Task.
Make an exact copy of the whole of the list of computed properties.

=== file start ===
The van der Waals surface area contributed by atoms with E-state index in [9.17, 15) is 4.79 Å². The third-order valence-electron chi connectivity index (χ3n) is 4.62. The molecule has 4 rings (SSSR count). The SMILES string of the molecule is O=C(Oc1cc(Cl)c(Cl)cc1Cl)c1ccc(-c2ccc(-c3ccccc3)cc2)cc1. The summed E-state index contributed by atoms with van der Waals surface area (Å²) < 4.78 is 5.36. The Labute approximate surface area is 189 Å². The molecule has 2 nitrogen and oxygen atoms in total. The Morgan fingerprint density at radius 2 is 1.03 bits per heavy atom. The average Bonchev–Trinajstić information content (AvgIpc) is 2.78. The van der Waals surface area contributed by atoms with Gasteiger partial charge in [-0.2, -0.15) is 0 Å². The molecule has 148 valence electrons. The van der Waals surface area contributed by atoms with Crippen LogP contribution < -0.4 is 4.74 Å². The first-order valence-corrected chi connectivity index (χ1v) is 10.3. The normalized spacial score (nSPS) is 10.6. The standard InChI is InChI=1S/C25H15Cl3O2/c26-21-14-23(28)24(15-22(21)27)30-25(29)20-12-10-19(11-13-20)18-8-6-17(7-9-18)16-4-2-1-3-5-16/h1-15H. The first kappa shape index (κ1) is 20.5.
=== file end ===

The van der Waals surface area contributed by atoms with E-state index in [9.17, 15) is 4.79 Å². The third-order valence-electron chi connectivity index (χ3n) is 4.62. The molecule has 4 rings (SSSR count). The SMILES string of the molecule is O=C(Oc1cc(Cl)c(Cl)cc1Cl)c1ccc(-c2ccc(-c3ccccc3)cc2)cc1. The summed E-state index contributed by atoms with van der Waals surface area (Å²) < 4.78 is 5.36. The Labute approximate surface area is 189 Å². The molecule has 2 nitrogen and oxygen atoms in total. The Morgan fingerprint density at radius 2 is 1.03 bits per heavy atom. The average Bonchev–Trinajstić information content (AvgIpc) is 2.78. The van der Waals surface area contributed by atoms with Gasteiger partial charge in [-0.2, -0.15) is 0 Å². The molecule has 148 valence electrons. The van der Waals surface area contributed by atoms with Crippen LogP contribution < -0.4 is 4.74 Å². The first-order valence-corrected chi connectivity index (χ1v) is 10.3. The normalized spacial score (nSPS) is 10.6. The standard InChI is InChI=1S/C25H15Cl3O2/c26-21-14-23(28)24(15-22(21)27)30-25(29)20-12-10-19(11-13-20)18-8-6-17(7-9-18)16-4-2-1-3-5-16/h1-15H. The first kappa shape index (κ1) is 20.5.